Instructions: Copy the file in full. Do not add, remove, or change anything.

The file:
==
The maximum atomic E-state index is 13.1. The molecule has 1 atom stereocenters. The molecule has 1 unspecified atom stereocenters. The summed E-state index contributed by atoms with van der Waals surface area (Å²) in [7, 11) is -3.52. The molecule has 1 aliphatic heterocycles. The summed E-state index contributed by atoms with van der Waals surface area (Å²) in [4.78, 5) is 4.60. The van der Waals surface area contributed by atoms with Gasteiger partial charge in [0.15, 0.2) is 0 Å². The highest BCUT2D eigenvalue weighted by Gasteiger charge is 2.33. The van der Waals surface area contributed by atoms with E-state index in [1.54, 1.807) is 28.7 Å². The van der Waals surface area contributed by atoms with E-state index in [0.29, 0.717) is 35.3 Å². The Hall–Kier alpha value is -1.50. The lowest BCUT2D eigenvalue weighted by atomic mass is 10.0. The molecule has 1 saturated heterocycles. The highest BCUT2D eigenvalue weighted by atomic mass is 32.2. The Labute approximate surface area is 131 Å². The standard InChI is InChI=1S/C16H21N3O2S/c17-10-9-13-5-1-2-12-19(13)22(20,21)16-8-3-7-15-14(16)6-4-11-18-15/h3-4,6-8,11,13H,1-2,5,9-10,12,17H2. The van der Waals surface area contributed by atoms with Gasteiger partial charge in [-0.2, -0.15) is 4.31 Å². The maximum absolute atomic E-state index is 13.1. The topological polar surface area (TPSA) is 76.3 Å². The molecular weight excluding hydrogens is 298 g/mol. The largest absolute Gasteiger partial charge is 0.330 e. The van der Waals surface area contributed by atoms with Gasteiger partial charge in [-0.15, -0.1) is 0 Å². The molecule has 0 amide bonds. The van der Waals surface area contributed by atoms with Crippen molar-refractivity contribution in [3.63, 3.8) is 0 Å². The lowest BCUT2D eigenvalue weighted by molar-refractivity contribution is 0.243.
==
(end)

The maximum atomic E-state index is 13.1. The molecule has 1 atom stereocenters. The molecule has 1 unspecified atom stereocenters. The summed E-state index contributed by atoms with van der Waals surface area (Å²) in [7, 11) is -3.52. The molecule has 1 aliphatic heterocycles. The summed E-state index contributed by atoms with van der Waals surface area (Å²) in [4.78, 5) is 4.60. The van der Waals surface area contributed by atoms with Gasteiger partial charge in [0.15, 0.2) is 0 Å². The highest BCUT2D eigenvalue weighted by Gasteiger charge is 2.33. The van der Waals surface area contributed by atoms with E-state index in [1.54, 1.807) is 28.7 Å². The van der Waals surface area contributed by atoms with E-state index in [0.29, 0.717) is 35.3 Å². The Hall–Kier alpha value is -1.50. The lowest BCUT2D eigenvalue weighted by atomic mass is 10.0. The molecule has 1 saturated heterocycles. The highest BCUT2D eigenvalue weighted by atomic mass is 32.2. The Labute approximate surface area is 131 Å². The standard InChI is InChI=1S/C16H21N3O2S/c17-10-9-13-5-1-2-12-19(13)22(20,21)16-8-3-7-15-14(16)6-4-11-18-15/h3-4,6-8,11,13H,1-2,5,9-10,12,17H2. The van der Waals surface area contributed by atoms with Gasteiger partial charge in [-0.2, -0.15) is 4.31 Å². The maximum absolute atomic E-state index is 13.1. The topological polar surface area (TPSA) is 76.3 Å². The molecular weight excluding hydrogens is 298 g/mol. The largest absolute Gasteiger partial charge is 0.330 e. The van der Waals surface area contributed by atoms with Gasteiger partial charge in [-0.15, -0.1) is 0 Å². The molecule has 0 amide bonds. The van der Waals surface area contributed by atoms with Crippen molar-refractivity contribution in [3.63, 3.8) is 0 Å². The lowest BCUT2D eigenvalue weighted by molar-refractivity contribution is 0.243.